Wednesday, November 2, 2011

Back for More: Adopting Willow and Pippin

This is the sequel to Discovering Adoption: Athena and Victoria.

I have yet to have a pair of guinea pigs with such a strong bond as Vicky and Athena.  They would bicker and hassle each other like a pair of siblings and yet would cram themselves in their hidey house to sleep together every day.  When we lost Athena, Vicky quickly became lonely and depressed without her constant companion.  This was new for me - my previous single pigs had done well, even thrived, on their own.  I feared for Vicky's well being, so I began my search for suitable companions.

Willow and Pippin
I visited the MSPCA in Boston soon afterward, having seen a pair of guinea pigs on that  fit my requirements: a pair that were no more than 1 year old.  I brought carrots tops in a plastic bag in hopes of making friends (I had checked with the shelter about bringing food).  I walked into the "small animal" room and discovered that the reaction to a crinkling plastic bag is universal:  an entire wall erupted with frantic wheeking.  Fresh greens were a rare treat for these guys.

The shelter had a dozen guinea pigs, far more than what was posted on Petfinder, aged from 3 months to a few years old.  I wanted to take them all home with me.  After spending an hour observing and examining all of those cute pigs, I finally settled on a mother/daughter pair.  They were  named Alberta and Sheba.  I soon renamed them Willow and Pippin.

Three pigs in a bag
The shelter was very relieved I was taking multiple guinea pigs.  The small animal room was overcrowded; one wall had cages that were stacked four high.  They even offered to give me both sows for the adoption price of one.

That was the summer of 2005.  I never quite got Vicky, Willow and Pippin integrated together in a single herd as I had intended.  But Vicky perked up just from having piggy company on the other side of their divided C&C cage.  Willow and Vicky often slept next to each other, separated by the grids.  Vicky passed away in her sleep that February and Willow stayed beside her until I discovered them in the morning.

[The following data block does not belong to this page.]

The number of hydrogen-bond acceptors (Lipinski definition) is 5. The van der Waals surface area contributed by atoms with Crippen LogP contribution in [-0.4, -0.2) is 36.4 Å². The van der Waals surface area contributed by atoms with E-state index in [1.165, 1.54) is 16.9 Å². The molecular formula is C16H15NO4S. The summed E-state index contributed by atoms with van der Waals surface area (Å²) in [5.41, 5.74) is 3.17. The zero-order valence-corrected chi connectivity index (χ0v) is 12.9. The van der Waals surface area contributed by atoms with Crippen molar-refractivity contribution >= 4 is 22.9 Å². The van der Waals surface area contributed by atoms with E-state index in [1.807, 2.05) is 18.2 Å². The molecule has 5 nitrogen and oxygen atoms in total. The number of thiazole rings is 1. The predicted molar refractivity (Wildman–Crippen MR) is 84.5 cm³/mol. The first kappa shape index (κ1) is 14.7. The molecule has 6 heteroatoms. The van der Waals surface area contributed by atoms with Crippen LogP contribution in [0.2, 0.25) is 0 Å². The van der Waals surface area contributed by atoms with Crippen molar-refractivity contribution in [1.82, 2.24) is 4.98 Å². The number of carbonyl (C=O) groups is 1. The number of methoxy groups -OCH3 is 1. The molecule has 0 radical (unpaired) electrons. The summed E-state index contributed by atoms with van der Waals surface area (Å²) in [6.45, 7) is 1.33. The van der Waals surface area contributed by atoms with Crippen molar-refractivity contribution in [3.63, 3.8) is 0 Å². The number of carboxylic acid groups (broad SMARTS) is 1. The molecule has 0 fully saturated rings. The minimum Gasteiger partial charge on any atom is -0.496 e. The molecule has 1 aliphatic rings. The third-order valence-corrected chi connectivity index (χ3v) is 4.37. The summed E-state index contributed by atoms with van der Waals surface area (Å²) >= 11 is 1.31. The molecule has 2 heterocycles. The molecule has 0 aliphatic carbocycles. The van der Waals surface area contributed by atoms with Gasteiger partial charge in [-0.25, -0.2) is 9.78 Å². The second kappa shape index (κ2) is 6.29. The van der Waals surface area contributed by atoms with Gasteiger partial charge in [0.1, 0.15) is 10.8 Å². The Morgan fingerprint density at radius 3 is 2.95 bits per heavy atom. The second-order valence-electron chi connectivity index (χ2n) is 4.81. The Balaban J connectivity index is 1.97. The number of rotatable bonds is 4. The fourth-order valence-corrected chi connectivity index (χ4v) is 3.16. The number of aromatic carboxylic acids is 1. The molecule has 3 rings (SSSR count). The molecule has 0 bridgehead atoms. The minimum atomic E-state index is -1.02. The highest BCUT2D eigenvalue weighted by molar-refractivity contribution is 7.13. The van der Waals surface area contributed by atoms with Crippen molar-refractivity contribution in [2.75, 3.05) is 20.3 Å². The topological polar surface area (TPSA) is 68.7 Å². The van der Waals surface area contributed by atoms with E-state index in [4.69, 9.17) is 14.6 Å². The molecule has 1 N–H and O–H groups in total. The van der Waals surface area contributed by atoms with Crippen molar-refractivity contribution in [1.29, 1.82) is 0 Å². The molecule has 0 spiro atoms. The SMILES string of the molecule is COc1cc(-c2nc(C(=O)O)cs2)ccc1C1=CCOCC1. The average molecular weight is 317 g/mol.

I've had many years with Willow and Pippin.  I lost Pippin in December 2009, but Willow is still going strong.  She is well over 7 years old and gives my newest pair of adoptees a run for their money whenever she can.

Vicky, Willow and Pippin's divided C&C cage
It feels good to have given each of my adopted guinea pigs a home.  Athena and Vicky had been surrendered because the owners got bored of them in less than two years after adopting them.  Willow and Pipin were dropped off because Willow had been unexpectedly pregnant and landlord hadn't approved of the number of guinea pigs.  I saw some in the shelter because tenants never checked if pets were okay with the landlord before purchasing them.  My latest pair had been seized, pregnant, from a hording/over-breeding situation.  It's likely the owner didn't understand how young or quickly guinea pigs can procreate. 

Adopting from a shelter puts money towards a worthwhile organization and helps reduce the number of unwanted pets in my community.  That is something I can get behind and feel good about.  Everybody wins.

No comments :

Post a Comment

I enjoy reading your comments and I strive to reply by email (if you're not set to no-reply).